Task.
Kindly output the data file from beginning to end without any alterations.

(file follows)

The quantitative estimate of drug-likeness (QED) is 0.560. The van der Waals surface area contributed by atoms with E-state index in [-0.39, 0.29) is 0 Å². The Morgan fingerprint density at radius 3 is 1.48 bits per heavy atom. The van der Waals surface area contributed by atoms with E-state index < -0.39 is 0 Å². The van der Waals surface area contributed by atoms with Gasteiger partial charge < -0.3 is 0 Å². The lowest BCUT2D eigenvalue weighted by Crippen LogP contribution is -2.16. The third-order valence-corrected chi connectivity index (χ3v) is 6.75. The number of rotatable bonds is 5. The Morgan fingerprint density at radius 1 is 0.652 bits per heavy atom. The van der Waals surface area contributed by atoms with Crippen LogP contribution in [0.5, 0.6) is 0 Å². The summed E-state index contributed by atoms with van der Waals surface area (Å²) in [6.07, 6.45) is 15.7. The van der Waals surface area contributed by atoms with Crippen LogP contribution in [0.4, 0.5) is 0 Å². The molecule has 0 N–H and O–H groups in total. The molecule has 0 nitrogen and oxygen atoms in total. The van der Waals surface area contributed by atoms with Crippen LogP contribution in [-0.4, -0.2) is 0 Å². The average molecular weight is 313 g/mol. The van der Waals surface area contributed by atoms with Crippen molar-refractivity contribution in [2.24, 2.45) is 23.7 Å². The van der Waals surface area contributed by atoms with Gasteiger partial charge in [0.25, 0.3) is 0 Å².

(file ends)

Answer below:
The quantitative estimate of drug-likeness (QED) is 0.560. The van der Waals surface area contributed by atoms with E-state index in [-0.39, 0.29) is 0 Å². The Morgan fingerprint density at radius 3 is 1.48 bits per heavy atom. The van der Waals surface area contributed by atoms with E-state index < -0.39 is 0 Å². The van der Waals surface area contributed by atoms with Gasteiger partial charge < -0.3 is 0 Å². The lowest BCUT2D eigenvalue weighted by Crippen LogP contribution is -2.16. The third-order valence-corrected chi connectivity index (χ3v) is 6.75. The number of rotatable bonds is 5. The Morgan fingerprint density at radius 1 is 0.652 bits per heavy atom. The van der Waals surface area contributed by atoms with Crippen LogP contribution in [0.5, 0.6) is 0 Å². The summed E-state index contributed by atoms with van der Waals surface area (Å²) in [6.07, 6.45) is 15.7. The van der Waals surface area contributed by atoms with Crippen LogP contribution in [0.4, 0.5) is 0 Å². The molecule has 0 N–H and O–H groups in total. The molecule has 0 nitrogen and oxygen atoms in total. The van der Waals surface area contributed by atoms with Crippen LogP contribution in [-0.4, -0.2) is 0 Å². The average molecular weight is 313 g/mol. The van der Waals surface area contributed by atoms with Crippen molar-refractivity contribution in [2.24, 2.45) is 23.7 Å². The van der Waals surface area contributed by atoms with Gasteiger partial charge in [0.25, 0.3) is 0 Å².